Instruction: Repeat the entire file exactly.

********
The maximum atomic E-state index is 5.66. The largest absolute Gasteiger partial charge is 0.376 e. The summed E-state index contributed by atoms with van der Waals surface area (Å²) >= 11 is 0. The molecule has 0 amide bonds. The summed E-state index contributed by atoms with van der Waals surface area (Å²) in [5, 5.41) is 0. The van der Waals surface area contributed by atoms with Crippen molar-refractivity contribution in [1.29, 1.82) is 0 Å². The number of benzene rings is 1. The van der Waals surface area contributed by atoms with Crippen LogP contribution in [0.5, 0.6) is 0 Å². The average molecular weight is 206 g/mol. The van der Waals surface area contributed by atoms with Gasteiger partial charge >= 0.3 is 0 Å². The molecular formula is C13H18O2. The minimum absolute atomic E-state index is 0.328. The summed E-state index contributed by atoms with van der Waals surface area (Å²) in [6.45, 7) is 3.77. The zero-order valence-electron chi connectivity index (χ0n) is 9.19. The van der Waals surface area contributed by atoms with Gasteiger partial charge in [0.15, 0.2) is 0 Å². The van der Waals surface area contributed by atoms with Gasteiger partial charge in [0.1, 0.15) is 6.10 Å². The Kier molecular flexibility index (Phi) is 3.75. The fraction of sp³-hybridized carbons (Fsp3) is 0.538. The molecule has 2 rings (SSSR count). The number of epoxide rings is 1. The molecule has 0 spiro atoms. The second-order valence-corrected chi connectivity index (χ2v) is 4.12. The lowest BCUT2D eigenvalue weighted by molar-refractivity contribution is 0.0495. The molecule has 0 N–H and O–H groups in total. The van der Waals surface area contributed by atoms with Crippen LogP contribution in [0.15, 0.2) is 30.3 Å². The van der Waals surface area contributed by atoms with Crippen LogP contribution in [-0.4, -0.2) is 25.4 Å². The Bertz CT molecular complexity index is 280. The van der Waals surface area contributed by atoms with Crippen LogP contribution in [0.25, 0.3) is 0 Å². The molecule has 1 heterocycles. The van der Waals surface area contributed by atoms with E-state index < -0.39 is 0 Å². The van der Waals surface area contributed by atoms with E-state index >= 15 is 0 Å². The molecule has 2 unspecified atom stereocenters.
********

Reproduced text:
The maximum atomic E-state index is 5.66. The largest absolute Gasteiger partial charge is 0.376 e. The summed E-state index contributed by atoms with van der Waals surface area (Å²) >= 11 is 0. The molecule has 0 amide bonds. The summed E-state index contributed by atoms with van der Waals surface area (Å²) in [5, 5.41) is 0. The van der Waals surface area contributed by atoms with Crippen molar-refractivity contribution in [1.29, 1.82) is 0 Å². The number of benzene rings is 1. The van der Waals surface area contributed by atoms with Crippen LogP contribution in [0.5, 0.6) is 0 Å². The average molecular weight is 206 g/mol. The van der Waals surface area contributed by atoms with Gasteiger partial charge >= 0.3 is 0 Å². The molecular formula is C13H18O2. The minimum absolute atomic E-state index is 0.328. The summed E-state index contributed by atoms with van der Waals surface area (Å²) in [6.45, 7) is 3.77. The zero-order valence-electron chi connectivity index (χ0n) is 9.19. The van der Waals surface area contributed by atoms with Gasteiger partial charge in [0.15, 0.2) is 0 Å². The van der Waals surface area contributed by atoms with Gasteiger partial charge in [0.1, 0.15) is 6.10 Å². The Kier molecular flexibility index (Phi) is 3.75. The fraction of sp³-hybridized carbons (Fsp3) is 0.538. The molecule has 2 rings (SSSR count). The number of epoxide rings is 1. The molecule has 0 spiro atoms. The second-order valence-corrected chi connectivity index (χ2v) is 4.12. The lowest BCUT2D eigenvalue weighted by molar-refractivity contribution is 0.0495. The molecule has 0 N–H and O–H groups in total. The van der Waals surface area contributed by atoms with Crippen LogP contribution in [0.15, 0.2) is 30.3 Å². The van der Waals surface area contributed by atoms with Crippen LogP contribution in [-0.4, -0.2) is 25.4 Å². The Bertz CT molecular complexity index is 280. The van der Waals surface area contributed by atoms with Crippen LogP contribution in [0.25, 0.3) is 0 Å². The molecule has 1 heterocycles. The van der Waals surface area contributed by atoms with E-state index < -0.39 is 0 Å². The van der Waals surface area contributed by atoms with E-state index >= 15 is 0 Å². The molecule has 2 unspecified atom stereocenters.